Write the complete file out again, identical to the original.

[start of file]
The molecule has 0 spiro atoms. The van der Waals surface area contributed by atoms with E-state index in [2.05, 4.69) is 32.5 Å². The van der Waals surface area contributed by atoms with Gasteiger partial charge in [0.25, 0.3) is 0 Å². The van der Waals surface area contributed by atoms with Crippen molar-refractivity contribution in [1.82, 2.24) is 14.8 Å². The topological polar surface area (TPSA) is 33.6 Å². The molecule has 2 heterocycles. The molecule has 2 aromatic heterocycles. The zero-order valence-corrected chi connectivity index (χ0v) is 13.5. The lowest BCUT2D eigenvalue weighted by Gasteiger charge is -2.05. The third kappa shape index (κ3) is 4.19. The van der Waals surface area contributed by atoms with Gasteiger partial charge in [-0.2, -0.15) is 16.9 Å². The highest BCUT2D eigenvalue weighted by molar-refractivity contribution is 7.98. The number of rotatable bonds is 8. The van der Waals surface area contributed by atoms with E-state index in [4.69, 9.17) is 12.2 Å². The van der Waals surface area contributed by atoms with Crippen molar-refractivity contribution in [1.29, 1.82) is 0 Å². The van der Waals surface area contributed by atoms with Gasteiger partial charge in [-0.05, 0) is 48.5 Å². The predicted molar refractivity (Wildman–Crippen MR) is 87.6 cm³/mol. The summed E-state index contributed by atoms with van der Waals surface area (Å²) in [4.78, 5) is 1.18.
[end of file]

The molecule has 0 spiro atoms. The van der Waals surface area contributed by atoms with E-state index in [2.05, 4.69) is 32.5 Å². The van der Waals surface area contributed by atoms with Gasteiger partial charge in [0.25, 0.3) is 0 Å². The van der Waals surface area contributed by atoms with Crippen molar-refractivity contribution in [1.82, 2.24) is 14.8 Å². The topological polar surface area (TPSA) is 33.6 Å². The molecule has 2 heterocycles. The molecule has 2 aromatic heterocycles. The zero-order valence-corrected chi connectivity index (χ0v) is 13.5. The lowest BCUT2D eigenvalue weighted by Gasteiger charge is -2.05. The third kappa shape index (κ3) is 4.19. The van der Waals surface area contributed by atoms with Gasteiger partial charge in [-0.2, -0.15) is 16.9 Å². The highest BCUT2D eigenvalue weighted by molar-refractivity contribution is 7.98. The number of rotatable bonds is 8. The van der Waals surface area contributed by atoms with E-state index in [4.69, 9.17) is 12.2 Å². The van der Waals surface area contributed by atoms with Crippen molar-refractivity contribution in [1.29, 1.82) is 0 Å². The van der Waals surface area contributed by atoms with Gasteiger partial charge in [-0.05, 0) is 48.5 Å². The predicted molar refractivity (Wildman–Crippen MR) is 87.6 cm³/mol. The summed E-state index contributed by atoms with van der Waals surface area (Å²) in [4.78, 5) is 1.18.